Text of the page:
Creating effective use cases to drive a better CRM for your business
Why should I care about creating a use case?
- Use cases describe how users use the CRM system and what the system does for those users. Use cases are a simple, but powerful technique for capturing and communicating requirements.
- Use cases provide a unique way to build consensus about what the system MUST DO! Building consensus is critical to a project’s success.
- Because use cases help create understanding, they naturally provide an excellent principle around which to structure project activities.
- Use cases play an important role for business analysts, who work with requirements of the system; developers who apply use cases to design and develop the system; testers who verify that the system delivers the value demanded by the stakeholders; technical writers who document the system use; and user-experience professionals who help make the system easy to use. All of these project team members must understand use cases in order to develop better solutions using the software.
What makes up an effective use Case?
A use case captures how the CRM system is required to behave under various conditions as it responds to a request from one of the stakeholders, called a primary actor.
The primary actor is the user sitting at the computer screen or other computer device. The primary actor initiates an interaction with the system to accomplish some goal. The system responds, hopefully in a way that supports the needs of all stakeholders. Different sequences of behavior, or scenarios, can unfold, depending on the requests made and the conditions surrounding the requests. The use case gathers those different scenarios together.
Use cases look different depending on when, where, for whom, and why you are writing them.
Use cases are fundamentally written in text form, although they can be illustrated using flow charts and sequence charts. Under normal circumstances, they serve as a means of communication from one person to another, often among people with no special training.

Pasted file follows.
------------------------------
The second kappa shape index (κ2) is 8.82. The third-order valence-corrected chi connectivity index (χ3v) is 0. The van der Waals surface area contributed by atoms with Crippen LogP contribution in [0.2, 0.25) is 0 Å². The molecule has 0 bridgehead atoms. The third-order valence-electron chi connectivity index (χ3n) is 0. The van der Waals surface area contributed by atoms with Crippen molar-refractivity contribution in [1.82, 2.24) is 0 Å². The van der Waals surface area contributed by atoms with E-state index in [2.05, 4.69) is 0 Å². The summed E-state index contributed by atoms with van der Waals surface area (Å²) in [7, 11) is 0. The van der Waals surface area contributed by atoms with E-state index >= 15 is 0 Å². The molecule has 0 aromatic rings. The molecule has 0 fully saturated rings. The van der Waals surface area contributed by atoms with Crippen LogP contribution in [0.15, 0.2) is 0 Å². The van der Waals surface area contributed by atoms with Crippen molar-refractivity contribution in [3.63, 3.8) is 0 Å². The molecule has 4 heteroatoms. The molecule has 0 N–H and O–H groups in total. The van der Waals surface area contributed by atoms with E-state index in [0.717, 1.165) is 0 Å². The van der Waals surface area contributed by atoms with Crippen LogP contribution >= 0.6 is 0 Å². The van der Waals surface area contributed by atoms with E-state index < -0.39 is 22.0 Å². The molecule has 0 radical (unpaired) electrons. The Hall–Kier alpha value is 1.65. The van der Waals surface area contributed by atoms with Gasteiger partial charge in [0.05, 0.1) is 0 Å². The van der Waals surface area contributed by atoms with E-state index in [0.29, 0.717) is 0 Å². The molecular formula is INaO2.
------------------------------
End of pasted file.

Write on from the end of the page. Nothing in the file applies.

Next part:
A well-written use case is easy to read. It consists of sentences written in only one grammatical form – a simple action step – in which the action achieves a result or passes information to another actor. Learning to read a use case should not take more than a few minutes.
Business analysts (BAs) are an asset to a business because they are trained and experienced at writing use cases for things like behavioral requirements, software systems, business processes in CRM for the desired behavior of the system(s), and the people involved.
Keep these three essential elements in mind in creating use cases:
- Primary actor - the system's user or a group of people interacting with the system. Who owns the goal/objective and will be using the system?
- System workflow - the process steps taken to reach the end goal, including necessary functional requirements and their anticipated behaviors. Does each step have an action defined?
- Goal - the final successful outcome that completes the process. How clear is it on the successful outcome?
Cautions to guard against to have a good use case:
- Too much user interface detail. Limit these details since the final solution and thus the interface may be changed to meet the objective of the use case.
- Too many use cases at low goal levels. The document should show well what the system will contribute to the lives of the end-user of the system.